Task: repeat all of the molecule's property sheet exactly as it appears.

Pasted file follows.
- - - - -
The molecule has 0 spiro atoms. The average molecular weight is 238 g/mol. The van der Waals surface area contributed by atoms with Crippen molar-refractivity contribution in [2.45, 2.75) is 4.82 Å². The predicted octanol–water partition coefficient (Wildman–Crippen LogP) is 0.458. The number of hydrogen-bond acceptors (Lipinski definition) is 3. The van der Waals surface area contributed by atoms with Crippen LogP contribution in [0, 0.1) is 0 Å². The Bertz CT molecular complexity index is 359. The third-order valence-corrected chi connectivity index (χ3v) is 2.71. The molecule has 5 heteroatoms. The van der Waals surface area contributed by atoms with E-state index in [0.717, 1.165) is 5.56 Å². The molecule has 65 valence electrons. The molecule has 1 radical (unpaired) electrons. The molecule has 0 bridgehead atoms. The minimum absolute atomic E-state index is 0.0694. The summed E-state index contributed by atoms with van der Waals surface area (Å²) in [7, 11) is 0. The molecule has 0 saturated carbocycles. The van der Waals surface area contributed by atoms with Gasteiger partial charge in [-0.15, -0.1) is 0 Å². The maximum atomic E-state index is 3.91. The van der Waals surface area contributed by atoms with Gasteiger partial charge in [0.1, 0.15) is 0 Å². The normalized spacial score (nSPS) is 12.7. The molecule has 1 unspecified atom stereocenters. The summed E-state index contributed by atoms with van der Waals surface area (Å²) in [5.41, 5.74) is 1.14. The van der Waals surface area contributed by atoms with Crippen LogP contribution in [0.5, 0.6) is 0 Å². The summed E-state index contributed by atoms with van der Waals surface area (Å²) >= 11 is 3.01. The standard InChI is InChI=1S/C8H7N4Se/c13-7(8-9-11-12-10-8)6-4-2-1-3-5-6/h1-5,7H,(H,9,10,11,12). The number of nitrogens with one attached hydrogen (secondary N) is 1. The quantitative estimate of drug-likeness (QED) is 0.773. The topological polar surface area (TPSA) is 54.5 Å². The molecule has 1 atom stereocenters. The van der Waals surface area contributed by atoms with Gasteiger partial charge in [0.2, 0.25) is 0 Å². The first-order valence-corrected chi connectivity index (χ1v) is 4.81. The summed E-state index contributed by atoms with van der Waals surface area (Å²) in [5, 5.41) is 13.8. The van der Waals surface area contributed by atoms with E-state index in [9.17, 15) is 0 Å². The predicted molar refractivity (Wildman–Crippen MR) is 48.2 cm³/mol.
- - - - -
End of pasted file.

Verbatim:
The molecule has 0 spiro atoms. The average molecular weight is 238 g/mol. The van der Waals surface area contributed by atoms with Crippen molar-refractivity contribution in [2.45, 2.75) is 4.82 Å². The predicted octanol–water partition coefficient (Wildman–Crippen LogP) is 0.458. The number of hydrogen-bond acceptors (Lipinski definition) is 3. The van der Waals surface area contributed by atoms with Crippen LogP contribution in [0, 0.1) is 0 Å². The Bertz CT molecular complexity index is 359. The third-order valence-corrected chi connectivity index (χ3v) is 2.71. The molecule has 5 heteroatoms. The van der Waals surface area contributed by atoms with E-state index in [0.717, 1.165) is 5.56 Å². The molecule has 65 valence electrons. The molecule has 1 radical (unpaired) electrons. The molecule has 0 bridgehead atoms. The minimum absolute atomic E-state index is 0.0694. The summed E-state index contributed by atoms with van der Waals surface area (Å²) in [7, 11) is 0. The molecule has 0 saturated carbocycles. The van der Waals surface area contributed by atoms with Gasteiger partial charge in [-0.15, -0.1) is 0 Å². The maximum atomic E-state index is 3.91. The van der Waals surface area contributed by atoms with Gasteiger partial charge in [0.1, 0.15) is 0 Å². The normalized spacial score (nSPS) is 12.7. The molecule has 1 unspecified atom stereocenters. The summed E-state index contributed by atoms with van der Waals surface area (Å²) in [5.41, 5.74) is 1.14. The van der Waals surface area contributed by atoms with Crippen LogP contribution in [0.5, 0.6) is 0 Å². The summed E-state index contributed by atoms with van der Waals surface area (Å²) >= 11 is 3.01. The standard InChI is InChI=1S/C8H7N4Se/c13-7(8-9-11-12-10-8)6-4-2-1-3-5-6/h1-5,7H,(H,9,10,11,12). The number of nitrogens with one attached hydrogen (secondary N) is 1. The quantitative estimate of drug-likeness (QED) is 0.773. The topological polar surface area (TPSA) is 54.5 Å². The molecule has 1 atom stereocenters. The van der Waals surface area contributed by atoms with Gasteiger partial charge in [0.2, 0.25) is 0 Å². The first-order valence-corrected chi connectivity index (χ1v) is 4.81. The summed E-state index contributed by atoms with van der Waals surface area (Å²) in [5, 5.41) is 13.8. The van der Waals surface area contributed by atoms with E-state index in [9.17, 15) is 0 Å². The predicted molar refractivity (Wildman–Crippen MR) is 48.2 cm³/mol.